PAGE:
Did I mention that nonprofit organizations rely heavily on volunteers? I thought I did! The Texas Home School Coalition is no different. Did you know that your student has the freedom to take advantage of service opportunities on a weekday because of the years of work spent on your behalf by THSC? THSC has been vigilant in the fight to help Texas families keep their right to teach their children.
Want to help further expand our efforts? We’d love to have you join us in the fight to keep your freedom. Consider these fantastic volunteer opportunities, complete with a perfect blend of learning and service.
- THSC Rangers Program – Serve with boots on the ground through the election cycle, voter registration process and more unique aspects of the political process. For more information, email email@example.com.
- Donate to the Gala Silent Auction – It takes an army to pull off a successful event. You and your children can serve THSC by collecting items for this year’s silent auction. No item is too small! Art supplies like oil paints and paint brushes fit nicely in a themed art basket. Gift cards from local businesses, particularly ones that have online stores or are found statewide, can be added to several kinds of themed baskets. Larger items like paintings, home goods, jewelry or sports and hunting equipment are all welcome additions. Earn service hours for your efforts and support THSC at the same time. For more information on the silent auction, email firstname.lastname@example.org.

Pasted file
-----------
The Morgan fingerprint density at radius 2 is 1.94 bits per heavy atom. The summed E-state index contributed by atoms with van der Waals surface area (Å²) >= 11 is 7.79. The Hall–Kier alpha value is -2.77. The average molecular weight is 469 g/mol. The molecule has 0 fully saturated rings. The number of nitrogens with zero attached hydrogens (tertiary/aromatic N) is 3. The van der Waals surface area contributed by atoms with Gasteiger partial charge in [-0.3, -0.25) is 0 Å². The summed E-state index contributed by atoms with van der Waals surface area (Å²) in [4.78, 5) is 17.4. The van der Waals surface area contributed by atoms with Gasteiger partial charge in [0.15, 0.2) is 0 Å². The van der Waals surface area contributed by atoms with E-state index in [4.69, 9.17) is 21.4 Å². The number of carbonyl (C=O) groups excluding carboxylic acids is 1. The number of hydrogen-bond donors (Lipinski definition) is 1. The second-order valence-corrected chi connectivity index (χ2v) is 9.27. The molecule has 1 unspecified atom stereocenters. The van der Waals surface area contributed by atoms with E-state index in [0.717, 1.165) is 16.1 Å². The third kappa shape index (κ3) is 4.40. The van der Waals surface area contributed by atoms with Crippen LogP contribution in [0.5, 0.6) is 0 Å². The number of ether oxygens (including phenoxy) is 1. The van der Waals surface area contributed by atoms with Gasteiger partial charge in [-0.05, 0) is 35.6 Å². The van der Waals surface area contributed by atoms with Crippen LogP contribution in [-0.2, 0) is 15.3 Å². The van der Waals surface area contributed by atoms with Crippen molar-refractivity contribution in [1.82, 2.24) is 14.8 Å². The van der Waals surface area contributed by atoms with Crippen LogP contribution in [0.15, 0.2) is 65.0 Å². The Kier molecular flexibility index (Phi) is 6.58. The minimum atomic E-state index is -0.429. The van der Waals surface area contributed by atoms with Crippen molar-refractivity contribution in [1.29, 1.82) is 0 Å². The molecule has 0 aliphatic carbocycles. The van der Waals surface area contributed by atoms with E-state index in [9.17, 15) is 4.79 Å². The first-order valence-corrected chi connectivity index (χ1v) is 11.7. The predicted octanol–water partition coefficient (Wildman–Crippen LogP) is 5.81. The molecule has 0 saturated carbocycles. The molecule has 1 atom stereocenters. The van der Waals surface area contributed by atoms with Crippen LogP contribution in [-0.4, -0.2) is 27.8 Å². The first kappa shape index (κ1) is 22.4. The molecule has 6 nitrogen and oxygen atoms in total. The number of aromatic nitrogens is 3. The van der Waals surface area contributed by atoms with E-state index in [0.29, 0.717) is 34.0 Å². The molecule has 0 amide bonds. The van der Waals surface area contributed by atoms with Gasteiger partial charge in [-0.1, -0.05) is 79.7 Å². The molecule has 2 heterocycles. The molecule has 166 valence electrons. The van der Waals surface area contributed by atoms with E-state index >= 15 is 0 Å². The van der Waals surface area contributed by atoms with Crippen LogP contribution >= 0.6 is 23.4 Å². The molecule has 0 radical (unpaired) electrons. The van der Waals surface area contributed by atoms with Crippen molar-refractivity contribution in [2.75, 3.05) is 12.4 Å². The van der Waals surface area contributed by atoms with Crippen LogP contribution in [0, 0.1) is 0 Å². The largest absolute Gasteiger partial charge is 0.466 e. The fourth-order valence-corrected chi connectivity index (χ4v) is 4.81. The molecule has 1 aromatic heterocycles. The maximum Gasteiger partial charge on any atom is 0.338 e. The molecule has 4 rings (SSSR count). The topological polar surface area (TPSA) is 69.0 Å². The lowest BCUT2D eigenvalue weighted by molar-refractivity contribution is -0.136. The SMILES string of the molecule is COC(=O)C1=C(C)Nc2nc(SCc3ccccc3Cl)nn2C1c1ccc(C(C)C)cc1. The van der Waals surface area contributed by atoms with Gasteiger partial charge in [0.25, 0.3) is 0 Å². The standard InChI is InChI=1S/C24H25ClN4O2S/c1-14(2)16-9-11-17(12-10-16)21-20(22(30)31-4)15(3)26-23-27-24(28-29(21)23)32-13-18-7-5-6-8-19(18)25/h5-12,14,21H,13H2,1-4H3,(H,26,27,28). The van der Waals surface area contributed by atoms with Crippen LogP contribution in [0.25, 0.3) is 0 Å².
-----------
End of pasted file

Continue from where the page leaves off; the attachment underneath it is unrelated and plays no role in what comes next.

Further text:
As you can see, embracing and celebrating the concept of labor isn’t isolated to the Labor Day holiday. Add volunteer service to the heart of your youngsters while you can reap the rewards together and you will create for them a lifetime of serving others.
To learn more about THSC’s efforts to preserve your freedom to serve or to find out more about how you can join the fight, see the THSC website.